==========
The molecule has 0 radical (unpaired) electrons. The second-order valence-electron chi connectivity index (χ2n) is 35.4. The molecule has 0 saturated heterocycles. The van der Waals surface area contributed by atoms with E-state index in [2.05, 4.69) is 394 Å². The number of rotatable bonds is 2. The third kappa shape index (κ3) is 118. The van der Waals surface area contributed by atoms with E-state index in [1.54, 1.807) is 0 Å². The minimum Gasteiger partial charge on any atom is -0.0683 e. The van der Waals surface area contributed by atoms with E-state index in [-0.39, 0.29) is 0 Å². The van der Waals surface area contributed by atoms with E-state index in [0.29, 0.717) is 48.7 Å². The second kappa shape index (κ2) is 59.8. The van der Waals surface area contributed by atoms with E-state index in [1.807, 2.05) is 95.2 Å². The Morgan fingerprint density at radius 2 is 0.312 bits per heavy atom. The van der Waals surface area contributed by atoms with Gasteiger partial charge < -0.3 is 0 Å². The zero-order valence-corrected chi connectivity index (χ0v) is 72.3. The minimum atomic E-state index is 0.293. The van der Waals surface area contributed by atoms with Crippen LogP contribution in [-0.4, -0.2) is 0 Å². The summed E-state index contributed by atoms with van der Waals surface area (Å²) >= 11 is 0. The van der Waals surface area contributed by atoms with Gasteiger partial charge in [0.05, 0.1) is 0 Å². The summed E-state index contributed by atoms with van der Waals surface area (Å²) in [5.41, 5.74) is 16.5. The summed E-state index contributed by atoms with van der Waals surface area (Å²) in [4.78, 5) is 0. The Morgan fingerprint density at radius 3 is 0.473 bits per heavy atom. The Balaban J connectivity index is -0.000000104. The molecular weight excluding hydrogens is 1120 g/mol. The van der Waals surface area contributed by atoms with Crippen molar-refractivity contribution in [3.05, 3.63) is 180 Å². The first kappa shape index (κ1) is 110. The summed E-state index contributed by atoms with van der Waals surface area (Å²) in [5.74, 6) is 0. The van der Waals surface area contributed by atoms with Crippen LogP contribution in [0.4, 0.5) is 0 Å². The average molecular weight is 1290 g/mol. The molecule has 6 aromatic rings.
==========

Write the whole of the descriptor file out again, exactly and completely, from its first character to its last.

The molecule has 0 radical (unpaired) electrons. The second-order valence-electron chi connectivity index (χ2n) is 35.4. The molecule has 0 saturated heterocycles. The van der Waals surface area contributed by atoms with E-state index in [2.05, 4.69) is 394 Å². The number of rotatable bonds is 2. The third kappa shape index (κ3) is 118. The van der Waals surface area contributed by atoms with E-state index in [1.54, 1.807) is 0 Å². The minimum Gasteiger partial charge on any atom is -0.0683 e. The van der Waals surface area contributed by atoms with E-state index in [-0.39, 0.29) is 0 Å². The van der Waals surface area contributed by atoms with E-state index in [0.29, 0.717) is 48.7 Å². The second kappa shape index (κ2) is 59.8. The van der Waals surface area contributed by atoms with E-state index in [1.807, 2.05) is 95.2 Å². The Morgan fingerprint density at radius 2 is 0.312 bits per heavy atom. The van der Waals surface area contributed by atoms with Gasteiger partial charge < -0.3 is 0 Å². The zero-order valence-corrected chi connectivity index (χ0v) is 72.3. The minimum atomic E-state index is 0.293. The van der Waals surface area contributed by atoms with Crippen LogP contribution in [-0.4, -0.2) is 0 Å². The summed E-state index contributed by atoms with van der Waals surface area (Å²) >= 11 is 0. The van der Waals surface area contributed by atoms with Gasteiger partial charge in [0.05, 0.1) is 0 Å². The summed E-state index contributed by atoms with van der Waals surface area (Å²) in [5.41, 5.74) is 16.5. The summed E-state index contributed by atoms with van der Waals surface area (Å²) in [4.78, 5) is 0. The Morgan fingerprint density at radius 3 is 0.473 bits per heavy atom. The Balaban J connectivity index is -0.000000104. The molecular weight excluding hydrogens is 1120 g/mol. The van der Waals surface area contributed by atoms with Crippen molar-refractivity contribution in [3.05, 3.63) is 180 Å². The first kappa shape index (κ1) is 110. The summed E-state index contributed by atoms with van der Waals surface area (Å²) in [5.74, 6) is 0. The van der Waals surface area contributed by atoms with Crippen LogP contribution in [0.4, 0.5) is 0 Å². The average molecular weight is 1290 g/mol. The molecule has 6 aromatic rings.